Are you or your organisation taking part in the Distributed Denial of Women campaign? Let us know!
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Internet Freedom Festival: Tool showcase

The Internet Freedom Festival, which will take place in Valencia, Spain, from the 1st to the 6th March 2016, is a common space where diverse communities working against and affected by censorship and surveillance can come together to teach, plan and act.

Internet Freedom Festival logo

The rich schedule of the festival includes sessions on 8 different tracks and also night events. For the night events, will host a tool showcase and award ceremony on Thursday 3rd March, starting from 7 pm.


During the showcase, 13 tools will be introduced with a short presentation to the entire room and then be assigned to their own tables for a continuing discussion with the audience. You can learn and get to see demos for Android apps carrying security advice and instructions for activists; routers and servers that enhance connection security; censorship circumvention systems; tools for encrypted communication; IMSI-catcher detectors and much more: there will be solutions for every taste and need. Here’s the complete list of the tools that will be presented at the showcase:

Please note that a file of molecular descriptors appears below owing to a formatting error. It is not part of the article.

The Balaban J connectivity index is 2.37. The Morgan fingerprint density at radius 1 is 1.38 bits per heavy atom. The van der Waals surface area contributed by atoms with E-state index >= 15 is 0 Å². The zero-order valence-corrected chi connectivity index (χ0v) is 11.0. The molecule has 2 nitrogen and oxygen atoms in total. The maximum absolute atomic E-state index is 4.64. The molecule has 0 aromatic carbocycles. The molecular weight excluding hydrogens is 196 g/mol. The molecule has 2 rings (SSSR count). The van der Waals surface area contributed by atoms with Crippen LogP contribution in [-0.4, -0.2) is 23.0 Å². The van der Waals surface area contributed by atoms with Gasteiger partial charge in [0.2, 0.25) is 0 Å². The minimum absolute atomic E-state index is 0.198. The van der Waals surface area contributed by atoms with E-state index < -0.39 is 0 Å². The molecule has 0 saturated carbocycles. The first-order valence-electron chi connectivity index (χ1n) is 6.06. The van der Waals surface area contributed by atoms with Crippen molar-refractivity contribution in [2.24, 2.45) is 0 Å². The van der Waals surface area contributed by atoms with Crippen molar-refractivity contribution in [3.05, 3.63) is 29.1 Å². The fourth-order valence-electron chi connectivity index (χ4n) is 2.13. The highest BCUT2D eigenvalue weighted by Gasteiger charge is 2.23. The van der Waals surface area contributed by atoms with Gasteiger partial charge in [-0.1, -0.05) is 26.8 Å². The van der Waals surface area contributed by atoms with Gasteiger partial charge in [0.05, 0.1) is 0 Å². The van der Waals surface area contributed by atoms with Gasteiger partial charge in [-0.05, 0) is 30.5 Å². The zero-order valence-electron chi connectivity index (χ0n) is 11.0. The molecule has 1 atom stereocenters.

At the end of the event, the public will be invited to pick their favorite tool for the following unofficial IFF categories:

  • You did whaaaat?
  • Wish I’d thought of that!
  • You get a biscuit.

No one will leave empty handed! There are prizes for winners, drinks for participants and will interview and blog about each of the contestant’s tools. And if we still have time, a vodka tasting workshop may follow!


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DDoS mitigation on a network of principles and openness

Yesterday saw the public launch of Project Galileo, a CloudFlare initiative that partners with reputable international advocacy and civil society organizations to offer free DDoS mitigation services to human rights and independent media groups. As with our support for Google’s Project Shield last year, we welcome all attempts to bring DDoS mitigation to a wider audience of at-risk users around the world and would like to take this opportunity to encourage serious consideration of the ethical and operational standards as followed by eQualitie and our peers. There are both moral and technical obligations that we feel bound by in this industry, from combating hate speech to respecting our client’s privacy.